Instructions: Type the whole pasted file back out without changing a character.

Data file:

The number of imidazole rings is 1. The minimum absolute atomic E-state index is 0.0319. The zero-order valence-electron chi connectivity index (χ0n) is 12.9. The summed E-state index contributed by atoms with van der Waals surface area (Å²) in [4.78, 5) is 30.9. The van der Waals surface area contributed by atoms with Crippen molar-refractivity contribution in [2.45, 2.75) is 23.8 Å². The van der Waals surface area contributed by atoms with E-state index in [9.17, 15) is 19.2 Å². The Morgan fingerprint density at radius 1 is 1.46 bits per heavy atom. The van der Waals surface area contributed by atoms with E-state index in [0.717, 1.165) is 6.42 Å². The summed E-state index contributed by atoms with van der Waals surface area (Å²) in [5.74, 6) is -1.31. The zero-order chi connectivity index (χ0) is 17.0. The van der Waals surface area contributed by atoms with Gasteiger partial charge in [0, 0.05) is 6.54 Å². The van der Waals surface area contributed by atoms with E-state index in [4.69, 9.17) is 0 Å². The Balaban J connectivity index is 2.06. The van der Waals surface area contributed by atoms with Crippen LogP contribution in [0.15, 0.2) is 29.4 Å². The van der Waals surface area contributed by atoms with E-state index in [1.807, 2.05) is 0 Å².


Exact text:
The number of imidazole rings is 1. The minimum absolute atomic E-state index is 0.0319. The zero-order valence-electron chi connectivity index (χ0n) is 12.9. The summed E-state index contributed by atoms with van der Waals surface area (Å²) in [4.78, 5) is 30.9. The van der Waals surface area contributed by atoms with Crippen molar-refractivity contribution in [2.45, 2.75) is 23.8 Å². The van der Waals surface area contributed by atoms with E-state index in [9.17, 15) is 19.2 Å². The Morgan fingerprint density at radius 1 is 1.46 bits per heavy atom. The van der Waals surface area contributed by atoms with E-state index in [0.717, 1.165) is 6.42 Å². The summed E-state index contributed by atoms with van der Waals surface area (Å²) in [5.74, 6) is -1.31. The zero-order chi connectivity index (χ0) is 17.0. The van der Waals surface area contributed by atoms with Gasteiger partial charge in [0, 0.05) is 6.54 Å². The van der Waals surface area contributed by atoms with E-state index in [4.69, 9.17) is 0 Å². The Balaban J connectivity index is 2.06. The van der Waals surface area contributed by atoms with Crippen LogP contribution in [0.15, 0.2) is 29.4 Å². The van der Waals surface area contributed by atoms with E-state index in [1.807, 2.05) is 0 Å².